Over the weekend, Rose McGowan blasted Meryl Streep on Twitter. Her tweet has since been deleted but she wrote, “Actresses, like Meryl Streep, who happily worked for The Pig Monster, are wearing black @goldenglobes in a silent protest. YOUR SILENCE is THE problem. You’ll accept a fake award breathlessly & affect no real chance. I despise your hypocrisy. Maybe you should all wear Marchesa.” In response, Streep wrote a lengthy letter which she gave to Huffington Post claiming she didn’t know about Weinstein’s behavior:

It hurt to be attacked by Rose McGowan in banner headlines this weekend, but I want to let her know I did not know about Weinstein’s crimes, not in the 90s when he attacked her, or through subsequent decades when he proceeded to attack others.

I wasn’t deliberately silent. I didn’t know. I don’t tacitly approve of rape. I didn’t know.  I don’t like young women being assaulted. I didn’t know this was happening.

A bit later, Streep slips into the plural but I think she’s still talking about herself:

HW needed us not to know this, because our association with him bought him credibility, an ability to lure young, aspiring women into circumstances where they would be hurt.

He needed me much more than I needed him and he made sure I didn’t know.

Finally, Streep describes her efforts to contact McGowan:

Rose assumed and broadcast something untrue about me, and I wanted to let her know the truth. Through friends who know her, I got my home phone number to her the minute I read the headlines. I sat by that phone all day yesterday and this morning, hoping to express both my deep respect for her and others’ bravery in exposing the monsters among us, and my sympathy for the untold, ongoing pain she suffers.

McGowan’s response to this was another tweet expressing amusement:

But she also claimed she had never accused Streep of knowing about Weinstein’s behavior:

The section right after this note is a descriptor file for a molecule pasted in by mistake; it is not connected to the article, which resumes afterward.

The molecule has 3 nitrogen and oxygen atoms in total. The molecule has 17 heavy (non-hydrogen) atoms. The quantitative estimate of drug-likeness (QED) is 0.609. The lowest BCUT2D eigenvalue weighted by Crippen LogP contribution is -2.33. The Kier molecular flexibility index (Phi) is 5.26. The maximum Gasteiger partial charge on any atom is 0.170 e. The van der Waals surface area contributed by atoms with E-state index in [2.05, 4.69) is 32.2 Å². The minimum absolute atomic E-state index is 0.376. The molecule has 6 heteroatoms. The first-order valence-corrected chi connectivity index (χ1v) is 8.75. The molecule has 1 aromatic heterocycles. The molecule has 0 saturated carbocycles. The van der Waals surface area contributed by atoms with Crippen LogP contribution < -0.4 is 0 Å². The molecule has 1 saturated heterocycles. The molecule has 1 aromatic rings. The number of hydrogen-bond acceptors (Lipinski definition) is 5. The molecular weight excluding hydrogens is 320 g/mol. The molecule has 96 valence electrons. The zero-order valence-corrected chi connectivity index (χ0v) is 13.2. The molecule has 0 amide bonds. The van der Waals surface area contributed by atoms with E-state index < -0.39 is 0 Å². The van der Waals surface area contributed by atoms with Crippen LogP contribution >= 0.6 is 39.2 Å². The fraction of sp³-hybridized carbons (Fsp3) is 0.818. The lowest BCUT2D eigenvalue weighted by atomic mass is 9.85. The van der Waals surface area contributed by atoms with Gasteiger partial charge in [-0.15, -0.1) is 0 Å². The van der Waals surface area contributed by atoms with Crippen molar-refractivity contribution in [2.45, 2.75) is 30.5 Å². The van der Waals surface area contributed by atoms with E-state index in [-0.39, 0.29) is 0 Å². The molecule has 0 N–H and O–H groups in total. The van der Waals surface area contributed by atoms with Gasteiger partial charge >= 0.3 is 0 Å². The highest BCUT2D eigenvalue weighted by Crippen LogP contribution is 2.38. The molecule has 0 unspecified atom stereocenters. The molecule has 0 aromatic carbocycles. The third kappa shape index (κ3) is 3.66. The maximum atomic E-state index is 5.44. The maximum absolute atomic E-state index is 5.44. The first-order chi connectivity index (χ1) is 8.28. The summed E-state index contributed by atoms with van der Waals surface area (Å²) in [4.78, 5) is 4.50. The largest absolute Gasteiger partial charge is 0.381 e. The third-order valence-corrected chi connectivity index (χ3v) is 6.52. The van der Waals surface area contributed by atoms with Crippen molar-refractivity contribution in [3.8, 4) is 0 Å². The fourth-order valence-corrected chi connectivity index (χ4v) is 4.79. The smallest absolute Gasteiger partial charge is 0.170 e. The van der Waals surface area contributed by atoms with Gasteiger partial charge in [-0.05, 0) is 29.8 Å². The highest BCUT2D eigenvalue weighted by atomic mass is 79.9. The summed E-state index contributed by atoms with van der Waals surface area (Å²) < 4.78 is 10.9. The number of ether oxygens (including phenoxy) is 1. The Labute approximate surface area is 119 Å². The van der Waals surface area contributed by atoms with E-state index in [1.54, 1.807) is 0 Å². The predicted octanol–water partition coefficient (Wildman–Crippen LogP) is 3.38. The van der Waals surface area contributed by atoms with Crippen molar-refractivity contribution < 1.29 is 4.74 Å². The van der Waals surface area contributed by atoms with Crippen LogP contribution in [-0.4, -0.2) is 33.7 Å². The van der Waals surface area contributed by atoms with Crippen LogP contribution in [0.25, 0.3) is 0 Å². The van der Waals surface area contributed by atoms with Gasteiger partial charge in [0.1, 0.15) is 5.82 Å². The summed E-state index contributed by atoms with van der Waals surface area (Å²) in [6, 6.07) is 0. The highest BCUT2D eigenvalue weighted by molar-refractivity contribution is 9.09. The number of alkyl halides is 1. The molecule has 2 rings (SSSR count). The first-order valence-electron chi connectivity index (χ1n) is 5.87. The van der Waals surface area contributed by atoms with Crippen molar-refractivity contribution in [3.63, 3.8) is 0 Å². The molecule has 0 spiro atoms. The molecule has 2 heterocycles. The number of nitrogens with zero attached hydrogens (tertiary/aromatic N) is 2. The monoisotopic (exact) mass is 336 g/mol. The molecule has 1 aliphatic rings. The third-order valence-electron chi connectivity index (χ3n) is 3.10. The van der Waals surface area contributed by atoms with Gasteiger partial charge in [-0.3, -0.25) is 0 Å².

So maybe at this point, you’re thinking: Who cares? Why should anyone care what these two actresses think or say about one another? Well, here’s why this story interests me. Meryl Steep is the most celebrated actress of her generation. She has been nominated for 20 Academy Awards and 30 Golden Globes, more than anyone else. She is the grand lady of Hollywood and someone who, not unlike Harvey Weinstein, wears her progressive politics on her sleeve. She’s the female equivalent of Steven Spielberg, i.e. a massive talent who is both very wealthy and beloved in Hollywood.

And then there’s Rose McGowan, someone who had some real success in Hollywood but who also became a victim of it. She’s dubbed her effort #RoseArmy and it’s intended to be a scorched earth campaign against sexual assault and hypocrisy, which in case you haven’t noticed, is a huge story right now. It has made Rose McGowan one of Time’s Person of the Year award winners. Suddenly the insurgent who was ignored for decades has a lot of power at her back. And remember it’s even worse than it sounds because the person who (allegedly, but I believe it) raped McGowan and the person who helped Streep’s career is the same person: Harvey Weinstein.

So you have the symbol of Hollywood elitism and success in a showdown with someone who seems ready to burn it all to the ground because she’s (understandably) furious. In short, this is a clash of the titans: power and privilege versus victimization and rage. And this weekend was, to extend this mythological metaphor, the release of the Kraken.

In this battle for position, Streep desperately wants to be on the same side as the insurgents but, so far, they aren’t allowing it. And the hinge point of that is one question: Did she know? That’s why Streep is writing the letter above which repeats three times that she didn’t know and which emphasizes that she never went to Weinstein’s hotel room or his house. She’s even claiming that Weinstein intentionally kept her in the dark because his association with her gave him credibility (which is probably true).

So the question now is whether, at some point, McGowan will place a call to Streep and this battle will resolve into a love fest. Or will McGowan continue to go scorched earth against one of Hollywood’s leading lights, i.e. will she pull her own head out of a bag and turn the Kraken to stone?

Anyway, that’s why I find this story so interesting. It’s a clash between two immensely powerful forces. No matter how it turns out, I expect this will all be the subject of a film someday.

Update: These posters apparently showed up in LA this week: